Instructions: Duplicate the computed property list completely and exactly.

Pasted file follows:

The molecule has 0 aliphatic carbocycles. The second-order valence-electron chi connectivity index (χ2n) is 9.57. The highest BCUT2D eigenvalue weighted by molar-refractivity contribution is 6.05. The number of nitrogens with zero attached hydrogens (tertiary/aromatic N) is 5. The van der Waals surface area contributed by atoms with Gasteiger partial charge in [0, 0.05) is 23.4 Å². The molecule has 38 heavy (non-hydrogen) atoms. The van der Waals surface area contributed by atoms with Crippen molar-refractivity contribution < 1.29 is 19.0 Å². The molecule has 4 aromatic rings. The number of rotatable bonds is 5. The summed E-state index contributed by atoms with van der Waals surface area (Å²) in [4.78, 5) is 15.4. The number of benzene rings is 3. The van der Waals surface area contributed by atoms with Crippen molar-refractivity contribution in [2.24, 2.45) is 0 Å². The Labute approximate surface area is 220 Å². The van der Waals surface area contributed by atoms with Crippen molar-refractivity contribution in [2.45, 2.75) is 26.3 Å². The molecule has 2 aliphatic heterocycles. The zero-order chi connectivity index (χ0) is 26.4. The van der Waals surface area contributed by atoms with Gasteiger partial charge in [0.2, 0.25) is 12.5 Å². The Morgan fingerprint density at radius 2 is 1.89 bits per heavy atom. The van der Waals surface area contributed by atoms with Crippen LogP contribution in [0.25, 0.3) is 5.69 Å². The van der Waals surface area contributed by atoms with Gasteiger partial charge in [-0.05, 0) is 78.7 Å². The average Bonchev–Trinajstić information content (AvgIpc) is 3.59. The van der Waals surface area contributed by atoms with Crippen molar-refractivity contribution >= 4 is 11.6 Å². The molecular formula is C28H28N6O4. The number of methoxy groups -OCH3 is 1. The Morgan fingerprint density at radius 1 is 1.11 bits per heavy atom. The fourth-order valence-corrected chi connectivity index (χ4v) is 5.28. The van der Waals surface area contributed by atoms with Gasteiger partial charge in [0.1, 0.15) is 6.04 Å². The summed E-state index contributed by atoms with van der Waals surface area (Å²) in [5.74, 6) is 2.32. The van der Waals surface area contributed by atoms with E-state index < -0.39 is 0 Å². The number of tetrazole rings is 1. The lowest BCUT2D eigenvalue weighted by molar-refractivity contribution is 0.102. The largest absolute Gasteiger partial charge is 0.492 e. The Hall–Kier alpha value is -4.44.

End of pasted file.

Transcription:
The molecule has 0 aliphatic carbocycles. The second-order valence-electron chi connectivity index (χ2n) is 9.57. The highest BCUT2D eigenvalue weighted by molar-refractivity contribution is 6.05. The number of nitrogens with zero attached hydrogens (tertiary/aromatic N) is 5. The van der Waals surface area contributed by atoms with Gasteiger partial charge in [0, 0.05) is 23.4 Å². The molecule has 38 heavy (non-hydrogen) atoms. The van der Waals surface area contributed by atoms with Crippen molar-refractivity contribution < 1.29 is 19.0 Å². The molecule has 4 aromatic rings. The number of rotatable bonds is 5. The summed E-state index contributed by atoms with van der Waals surface area (Å²) in [4.78, 5) is 15.4. The number of benzene rings is 3. The van der Waals surface area contributed by atoms with Crippen molar-refractivity contribution in [2.24, 2.45) is 0 Å². The Labute approximate surface area is 220 Å². The van der Waals surface area contributed by atoms with Crippen molar-refractivity contribution in [2.45, 2.75) is 26.3 Å². The molecule has 2 aliphatic heterocycles. The zero-order chi connectivity index (χ0) is 26.4. The van der Waals surface area contributed by atoms with Gasteiger partial charge in [0.2, 0.25) is 12.5 Å². The Morgan fingerprint density at radius 2 is 1.89 bits per heavy atom. The van der Waals surface area contributed by atoms with Crippen LogP contribution in [0.25, 0.3) is 5.69 Å². The van der Waals surface area contributed by atoms with Gasteiger partial charge in [-0.05, 0) is 78.7 Å². The average Bonchev–Trinajstić information content (AvgIpc) is 3.59. The van der Waals surface area contributed by atoms with Crippen molar-refractivity contribution >= 4 is 11.6 Å². The molecular formula is C28H28N6O4. The number of methoxy groups -OCH3 is 1. The Morgan fingerprint density at radius 1 is 1.11 bits per heavy atom. The fourth-order valence-corrected chi connectivity index (χ4v) is 5.28. The van der Waals surface area contributed by atoms with Gasteiger partial charge in [0.1, 0.15) is 6.04 Å². The summed E-state index contributed by atoms with van der Waals surface area (Å²) in [5.74, 6) is 2.32. The van der Waals surface area contributed by atoms with E-state index < -0.39 is 0 Å². The number of tetrazole rings is 1. The lowest BCUT2D eigenvalue weighted by molar-refractivity contribution is 0.102. The largest absolute Gasteiger partial charge is 0.492 e. The Hall–Kier alpha value is -4.44.